Ptuj: An exotic blend to savor
Before I tell you about the city I am visiting, I'd like to give you a little pronunciation guide. Purse your lips and make a spitting sound like this: "Ptoooie." That's the name. It's spelled P-T-U-J, but it's pronounced "Ptooie," and it is in Slovenia, the northwestern part of the former Yugoslavia. It is an up-and-coming tourist destination and you can be the first person on your block, your neighborhood, or even your city to drop, or spit the name. Ptuj has a 22-century-long history of settlement which can be summed up as follows: tribal, Celtic, Roman, German, Hungarian, Yugoslavian. The result is an unusually rich and exotic soup which culture-oriented tourists can savor.
Take the Slovenian men who come barreling down the streets of Ptuj dressed in huge, frightening costumes with cowbells around their waists. They're called Kurents and what they're doing is an old tribal custom. I've never seen Bigfoot, but if he had a white, wooly body and a birdlike beak, this is how I imagine he would look. The mysterious Kurents make their annual appearance in February, and their cacophonous sound is supposed to chase winter away.
When it comes to live performances, Ptuj has some pretty unique indoor and outdoor settings--ancient ruins, bridges, granaries, moats and monuments. In a medieval castle, a woman in a long tunic performs an old Slovenian tune on a small water drum, which is tucked under her arm. She pulls a stick in and out of the drum, producing exotic sounds from Ptuj's past.
Ptuj's past also comes alive when we visit one of the three shrines of the secret, ancient Mithraic religion, which once rivaled Christianity in importance. Our guide unlocks a plain wooden door, and we enter a world of mystery. On the walls, friezes depict the story of the god Mithra. In the center of the room, stone pillars, all in a row, lead to a large stone altar to the Mithra faith.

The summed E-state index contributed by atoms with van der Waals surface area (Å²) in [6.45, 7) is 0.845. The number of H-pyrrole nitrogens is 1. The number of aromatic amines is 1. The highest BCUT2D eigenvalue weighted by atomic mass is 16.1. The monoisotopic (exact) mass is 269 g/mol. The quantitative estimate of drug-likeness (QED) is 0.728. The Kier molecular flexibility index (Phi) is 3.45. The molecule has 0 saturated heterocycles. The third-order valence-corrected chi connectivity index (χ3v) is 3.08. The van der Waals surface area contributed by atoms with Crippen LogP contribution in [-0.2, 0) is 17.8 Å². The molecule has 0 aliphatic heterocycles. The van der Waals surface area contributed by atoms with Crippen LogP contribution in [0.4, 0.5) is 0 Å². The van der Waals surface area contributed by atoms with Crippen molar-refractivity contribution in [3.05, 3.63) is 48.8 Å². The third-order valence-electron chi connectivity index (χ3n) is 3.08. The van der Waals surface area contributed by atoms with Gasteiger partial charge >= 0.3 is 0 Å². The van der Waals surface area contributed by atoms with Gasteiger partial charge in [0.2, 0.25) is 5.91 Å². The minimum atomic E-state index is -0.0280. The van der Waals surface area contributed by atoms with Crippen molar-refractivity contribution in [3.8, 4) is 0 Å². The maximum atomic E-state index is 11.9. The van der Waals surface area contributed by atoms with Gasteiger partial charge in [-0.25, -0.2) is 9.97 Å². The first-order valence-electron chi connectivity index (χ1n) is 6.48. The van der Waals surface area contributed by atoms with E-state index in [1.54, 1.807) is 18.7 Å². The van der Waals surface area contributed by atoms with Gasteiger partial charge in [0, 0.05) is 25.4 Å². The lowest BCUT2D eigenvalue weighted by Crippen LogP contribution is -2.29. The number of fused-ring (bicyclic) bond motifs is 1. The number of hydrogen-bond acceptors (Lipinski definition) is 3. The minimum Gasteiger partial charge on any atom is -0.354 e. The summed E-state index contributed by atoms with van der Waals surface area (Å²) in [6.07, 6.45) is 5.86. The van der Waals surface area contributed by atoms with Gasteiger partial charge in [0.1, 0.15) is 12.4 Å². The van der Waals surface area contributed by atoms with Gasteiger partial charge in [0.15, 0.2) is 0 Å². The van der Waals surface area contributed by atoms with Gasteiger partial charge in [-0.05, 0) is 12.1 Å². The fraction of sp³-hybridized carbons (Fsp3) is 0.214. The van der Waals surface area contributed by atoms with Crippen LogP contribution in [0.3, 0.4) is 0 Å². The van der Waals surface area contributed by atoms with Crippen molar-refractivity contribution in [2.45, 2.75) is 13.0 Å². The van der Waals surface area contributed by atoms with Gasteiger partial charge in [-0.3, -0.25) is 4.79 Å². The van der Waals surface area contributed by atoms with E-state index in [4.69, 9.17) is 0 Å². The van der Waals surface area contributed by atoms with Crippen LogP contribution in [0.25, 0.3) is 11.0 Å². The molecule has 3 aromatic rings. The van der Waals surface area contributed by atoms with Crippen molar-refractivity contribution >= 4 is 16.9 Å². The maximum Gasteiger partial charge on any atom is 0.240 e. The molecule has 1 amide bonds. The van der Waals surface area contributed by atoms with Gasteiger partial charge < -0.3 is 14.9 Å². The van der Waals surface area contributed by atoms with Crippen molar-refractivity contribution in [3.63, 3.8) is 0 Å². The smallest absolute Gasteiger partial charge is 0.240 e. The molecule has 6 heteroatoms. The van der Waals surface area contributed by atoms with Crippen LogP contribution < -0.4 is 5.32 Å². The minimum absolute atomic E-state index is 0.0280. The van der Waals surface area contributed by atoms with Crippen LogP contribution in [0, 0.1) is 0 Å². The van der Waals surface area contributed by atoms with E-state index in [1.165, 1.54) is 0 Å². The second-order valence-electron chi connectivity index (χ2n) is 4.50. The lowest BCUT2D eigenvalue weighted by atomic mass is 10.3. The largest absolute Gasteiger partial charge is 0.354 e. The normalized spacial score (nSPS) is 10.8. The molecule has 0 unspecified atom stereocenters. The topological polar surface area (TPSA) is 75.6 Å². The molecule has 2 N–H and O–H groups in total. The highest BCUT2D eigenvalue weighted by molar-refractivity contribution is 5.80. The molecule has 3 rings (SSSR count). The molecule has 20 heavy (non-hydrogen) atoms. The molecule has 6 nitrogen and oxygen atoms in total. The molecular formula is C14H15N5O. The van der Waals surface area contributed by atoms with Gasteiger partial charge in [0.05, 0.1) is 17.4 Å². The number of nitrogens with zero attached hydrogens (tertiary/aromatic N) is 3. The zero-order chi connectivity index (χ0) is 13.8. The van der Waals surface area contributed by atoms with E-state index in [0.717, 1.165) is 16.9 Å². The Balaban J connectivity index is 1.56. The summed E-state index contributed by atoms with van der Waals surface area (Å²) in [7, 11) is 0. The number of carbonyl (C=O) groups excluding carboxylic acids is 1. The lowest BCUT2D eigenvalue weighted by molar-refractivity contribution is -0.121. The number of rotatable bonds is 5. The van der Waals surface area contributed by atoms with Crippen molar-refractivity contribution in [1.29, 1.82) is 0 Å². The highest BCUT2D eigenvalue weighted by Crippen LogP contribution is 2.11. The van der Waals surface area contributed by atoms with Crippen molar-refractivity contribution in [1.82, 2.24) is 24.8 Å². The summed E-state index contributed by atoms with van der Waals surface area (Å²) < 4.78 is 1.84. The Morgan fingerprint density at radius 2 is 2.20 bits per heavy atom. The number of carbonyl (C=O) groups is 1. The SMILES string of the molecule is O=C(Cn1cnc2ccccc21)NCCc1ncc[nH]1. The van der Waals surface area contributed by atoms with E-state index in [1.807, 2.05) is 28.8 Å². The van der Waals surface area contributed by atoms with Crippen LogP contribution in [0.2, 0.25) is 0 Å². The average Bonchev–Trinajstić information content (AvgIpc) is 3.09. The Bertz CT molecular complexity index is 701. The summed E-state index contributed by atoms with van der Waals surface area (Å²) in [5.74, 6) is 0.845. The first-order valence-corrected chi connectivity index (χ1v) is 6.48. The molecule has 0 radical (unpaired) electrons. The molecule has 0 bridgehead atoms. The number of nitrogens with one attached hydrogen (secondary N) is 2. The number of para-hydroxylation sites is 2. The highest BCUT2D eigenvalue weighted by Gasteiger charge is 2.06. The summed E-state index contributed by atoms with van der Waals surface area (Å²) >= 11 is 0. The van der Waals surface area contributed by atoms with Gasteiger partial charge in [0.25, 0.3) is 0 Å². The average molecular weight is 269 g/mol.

It is easy to imagine men performing their hidden rites here. The guide says this is one of the most evocative and important Mithraic shrines.
As the 20th century draws to a close, Miha Pogacnik, the cultural minister of Slovenia, is combining the past and the present to put his country on the international cultural map. Miha is a concert violinist and, during our visit, he organizes a visionary musical event in a crumbling medieval castle. Visitors from all over the world sit in the great hall and learn about music as Miha illustrates passages from a Brahms concerto on his violin.
After we have become more musically attuned, the Slovenian radio symphony orchestra arrives. We are invited to sit next to the musicians as they play the Brahms concerto. We are inside the orchestra, sharing the orchestral experience, as though we ourselves were the musicians. It is an unforgettable experience.
In addition to the Ptuj music and castle circuit, you can roam the cobble stone streets, soak in the thermal baths, shop, eat at indoor and outdoor restaurants, and watch the sun go down over the river. Spending money in tolars is a pleasure because the pastel-colored currency is gorgeously designed by a Slovenian artist.
In case your travel agent has never heard of Ptuj, tell her you can fly to Graz, Austria or Zagreb, Croatia to get there. Or you can do as we did, and drive there as part of your European car trip.
When you come back to America, you'll be the toast of every cocktail party as you spit out the name of this charming, exotic Slovenian city.
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